What about the time I broke your lamp? I’m sure you remember that. There I am walking across the room to hand out some worksheets when the lamp just falls off the desk, and this, in some weird and twisted logic, becomes my fault – even though I was a good meter or so away from it! It didn’t occur to me at the time, but I don’t think you were allowed to clip me round the ear like you did that day. You certainly weren’t supposed to drag me to the corridor by the same ear and deposit me there until you decided what to do with me. Guide me there, certainly. Tell me firmly to walk there, absolutely. But drag me there?

In today’s era, ———-, that would be called child abuse. But then, given your desire to – and I quote – “thrash the living daylights out of me’ – you didn’t seem all that bothered about this sort of thing.

Fortunately for me you weren’t allowed to administer the cane, what with it having been rendered illegal and all! Do you know how thankful I am for that? Fucking thankful, that’s how much! For I have no doubt I wouldn’t have been sitting for months had you been allowed to administer it. Or do you not remember your comments about Boy?

You really were an absolute, total, one hundred per cent, fucking bitch, ———-!

But…and however painful it is to admit it…you were one of the best teachers I ever had.

Certainly, you made my life a living hell and the epic bollockings you gave me are still ringing in my ears, but unlike the majority of teachers I had in the intervening years, I still remember the vast majority of your lessons.

Even though it’s been over twenty years I still say to myself never eat cheese eat salad sandwiches and remain young every time I write the word necessary! The same can be said for; My Very Educated Mother Just Showed Us Nine Planets, Bad Eggs Cause An Upset Stomach Easily and Rhythm Helps Your Two Hips Move.

Whenever I hear the word Roman, I think of the book you used and the somewhat dodgy pictures that illustrated it – right down to the colour of Nero’s hair and the cat lurking in the background.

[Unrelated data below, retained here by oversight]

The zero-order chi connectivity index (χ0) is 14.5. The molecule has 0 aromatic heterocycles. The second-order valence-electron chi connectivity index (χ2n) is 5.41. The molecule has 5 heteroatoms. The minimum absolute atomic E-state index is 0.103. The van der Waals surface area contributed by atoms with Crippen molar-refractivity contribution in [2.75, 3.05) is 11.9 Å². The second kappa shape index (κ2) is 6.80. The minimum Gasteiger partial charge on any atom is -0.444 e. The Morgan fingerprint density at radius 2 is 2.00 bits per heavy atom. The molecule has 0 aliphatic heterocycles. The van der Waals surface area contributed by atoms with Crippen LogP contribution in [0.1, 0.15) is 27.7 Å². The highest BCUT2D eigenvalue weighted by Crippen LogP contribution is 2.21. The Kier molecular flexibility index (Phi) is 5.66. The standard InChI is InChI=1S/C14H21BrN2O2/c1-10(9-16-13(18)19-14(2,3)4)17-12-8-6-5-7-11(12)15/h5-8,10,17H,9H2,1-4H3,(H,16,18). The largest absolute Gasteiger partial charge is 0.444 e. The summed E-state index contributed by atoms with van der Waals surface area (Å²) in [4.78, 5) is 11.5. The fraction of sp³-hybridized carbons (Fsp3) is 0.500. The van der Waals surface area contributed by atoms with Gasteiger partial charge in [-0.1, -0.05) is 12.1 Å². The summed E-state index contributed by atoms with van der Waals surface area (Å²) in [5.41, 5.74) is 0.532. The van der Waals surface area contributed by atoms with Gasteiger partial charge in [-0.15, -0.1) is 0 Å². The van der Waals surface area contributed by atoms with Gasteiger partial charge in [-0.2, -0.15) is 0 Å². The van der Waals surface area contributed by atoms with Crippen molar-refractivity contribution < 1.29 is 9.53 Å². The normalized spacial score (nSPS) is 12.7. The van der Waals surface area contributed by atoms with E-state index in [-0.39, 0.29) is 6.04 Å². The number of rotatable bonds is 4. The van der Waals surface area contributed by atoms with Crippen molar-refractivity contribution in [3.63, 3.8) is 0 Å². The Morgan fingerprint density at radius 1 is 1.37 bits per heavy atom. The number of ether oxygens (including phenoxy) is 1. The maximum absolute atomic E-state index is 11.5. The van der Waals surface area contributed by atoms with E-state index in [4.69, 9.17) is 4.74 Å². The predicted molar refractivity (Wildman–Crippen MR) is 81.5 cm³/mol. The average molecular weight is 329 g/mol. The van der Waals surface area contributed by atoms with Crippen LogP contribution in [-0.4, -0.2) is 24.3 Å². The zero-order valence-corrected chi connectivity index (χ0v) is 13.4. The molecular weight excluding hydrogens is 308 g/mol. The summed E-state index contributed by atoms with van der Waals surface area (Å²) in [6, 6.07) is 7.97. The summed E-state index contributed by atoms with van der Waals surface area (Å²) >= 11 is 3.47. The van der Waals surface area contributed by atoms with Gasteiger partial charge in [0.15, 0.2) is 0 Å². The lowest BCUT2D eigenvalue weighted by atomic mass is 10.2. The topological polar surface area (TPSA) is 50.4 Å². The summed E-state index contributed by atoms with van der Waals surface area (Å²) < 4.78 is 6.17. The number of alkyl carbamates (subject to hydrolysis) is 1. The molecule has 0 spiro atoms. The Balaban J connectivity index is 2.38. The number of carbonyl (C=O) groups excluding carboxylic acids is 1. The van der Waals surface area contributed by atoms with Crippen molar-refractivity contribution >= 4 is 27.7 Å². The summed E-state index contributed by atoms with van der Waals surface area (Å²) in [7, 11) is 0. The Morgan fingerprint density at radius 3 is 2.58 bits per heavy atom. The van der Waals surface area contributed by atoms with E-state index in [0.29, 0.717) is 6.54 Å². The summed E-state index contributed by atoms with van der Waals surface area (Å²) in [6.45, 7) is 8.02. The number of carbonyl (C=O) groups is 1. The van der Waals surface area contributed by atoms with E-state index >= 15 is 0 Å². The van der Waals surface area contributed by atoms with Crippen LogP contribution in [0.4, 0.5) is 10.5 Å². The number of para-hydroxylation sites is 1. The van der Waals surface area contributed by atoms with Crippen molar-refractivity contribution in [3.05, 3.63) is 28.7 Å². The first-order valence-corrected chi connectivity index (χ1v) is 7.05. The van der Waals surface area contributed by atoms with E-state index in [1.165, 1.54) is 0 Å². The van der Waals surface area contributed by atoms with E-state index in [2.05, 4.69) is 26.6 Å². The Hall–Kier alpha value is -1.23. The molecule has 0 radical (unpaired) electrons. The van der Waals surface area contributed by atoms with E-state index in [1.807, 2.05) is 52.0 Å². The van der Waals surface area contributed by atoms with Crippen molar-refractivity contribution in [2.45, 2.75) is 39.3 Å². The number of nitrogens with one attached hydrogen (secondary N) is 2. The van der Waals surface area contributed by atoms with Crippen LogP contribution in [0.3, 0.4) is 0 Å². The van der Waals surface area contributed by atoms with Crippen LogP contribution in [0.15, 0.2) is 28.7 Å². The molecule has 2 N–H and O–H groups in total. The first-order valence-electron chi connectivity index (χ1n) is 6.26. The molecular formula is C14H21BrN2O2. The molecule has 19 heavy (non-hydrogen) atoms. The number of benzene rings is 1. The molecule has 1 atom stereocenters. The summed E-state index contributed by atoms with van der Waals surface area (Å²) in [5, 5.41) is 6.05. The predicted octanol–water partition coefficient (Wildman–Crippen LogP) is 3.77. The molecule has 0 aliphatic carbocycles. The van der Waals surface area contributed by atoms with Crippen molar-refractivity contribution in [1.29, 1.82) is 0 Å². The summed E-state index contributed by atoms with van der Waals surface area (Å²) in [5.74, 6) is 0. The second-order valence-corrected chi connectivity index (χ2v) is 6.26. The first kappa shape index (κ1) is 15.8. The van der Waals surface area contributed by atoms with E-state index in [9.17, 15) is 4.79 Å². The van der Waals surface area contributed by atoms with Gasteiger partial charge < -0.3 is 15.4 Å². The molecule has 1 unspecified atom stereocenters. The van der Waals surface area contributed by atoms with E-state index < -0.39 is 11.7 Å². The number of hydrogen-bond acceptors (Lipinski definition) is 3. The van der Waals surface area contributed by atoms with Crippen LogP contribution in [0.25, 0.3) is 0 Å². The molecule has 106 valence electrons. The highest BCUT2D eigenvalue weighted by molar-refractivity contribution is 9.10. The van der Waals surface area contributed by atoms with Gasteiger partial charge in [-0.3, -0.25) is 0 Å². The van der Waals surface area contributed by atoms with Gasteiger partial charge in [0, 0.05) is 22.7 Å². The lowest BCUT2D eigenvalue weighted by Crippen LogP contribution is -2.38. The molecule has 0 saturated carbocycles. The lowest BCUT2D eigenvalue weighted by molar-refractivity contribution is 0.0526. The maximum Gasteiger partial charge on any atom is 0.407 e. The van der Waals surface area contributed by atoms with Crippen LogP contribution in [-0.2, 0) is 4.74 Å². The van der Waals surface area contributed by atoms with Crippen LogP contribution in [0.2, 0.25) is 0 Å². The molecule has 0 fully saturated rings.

To this day I can’t hear the song Home On The Range without feeling nauseous. And yes, this is a good thing!

Plus, how could I ever forget the fact that you helped me realize I wanted to be a writer. There was me thinking you were being a total pitchfork (What? I’m over my anger now!) by giving me detention after detention but you knew what you were doing all along. I still remember the two stories I wrote during those periods; the little boy setting off on a quest for treasure in the wilds of the Moss and the schoolboy who broke the teachers cane to win the respect of his classmates. Fairly obvious you were the inspiration behind the latter!

And then there was the bullying. You, ———-, were one of the only teachers who ever took me seriously. I remember when a couple of the boys started beating on me in the playground. You came storming right over and after disposing of them to the Headmistress, took me to the Nurse to get patched up. You even gave me a strawberry flavored lollipop to help cheer me up afterwards. I also remember the hug you gave me when I was all upset and teary by a cavalcade of nasty words that one of the girls was giving me about my sister.

Yeah, perhaps I was too hasty with how I started this letter. In those moments, ———-, you were magnificent; everything a teacher should be and more. Not only did you genuinely seem to care about your students, you actually went out of your way to make them feel better.

So, I would like to sincerely apologise for using such nasty and insulting language at the start of this letter. It was very wrong of me and I should never use such words in public or private.

And, to prove I do remember the things you taught me:

Swearing is wrong and can hurt people’s feelings. I must never use such language in public or private.
Swearing is wrong and can hurt people’s feelings. I must never use such language in public or private.
Swearing is wrong and can hurt people’s feelings. I must never use such language in public or private.
Swearing is wrong and can hurt people’s feelings. I must never use such language in public or private.
Swearing is wrong and can hurt people’s feelings. I must never use such language in public or private.
Swearing is wrong and can hurt people’s feelings. I must never use such language in public or private.
Swearing is wrong and can hurt people’s feelings. I must never use such language in public or private.
Swearing is wrong and can hurt people’s feelings. I must never use such language in public or private.
Swearing is wrong and can hurt people’s feelings. I must never use such language in public or private.
Swearing is wrong and can hurt people’s feelings. I must never use such language in public or private.

(x50 more times)

Though I have to say, I wish they’d had computers at school when you were teaching me. It’s so much easier cutting and pasting than sitting there for hours on end until my hand hurt!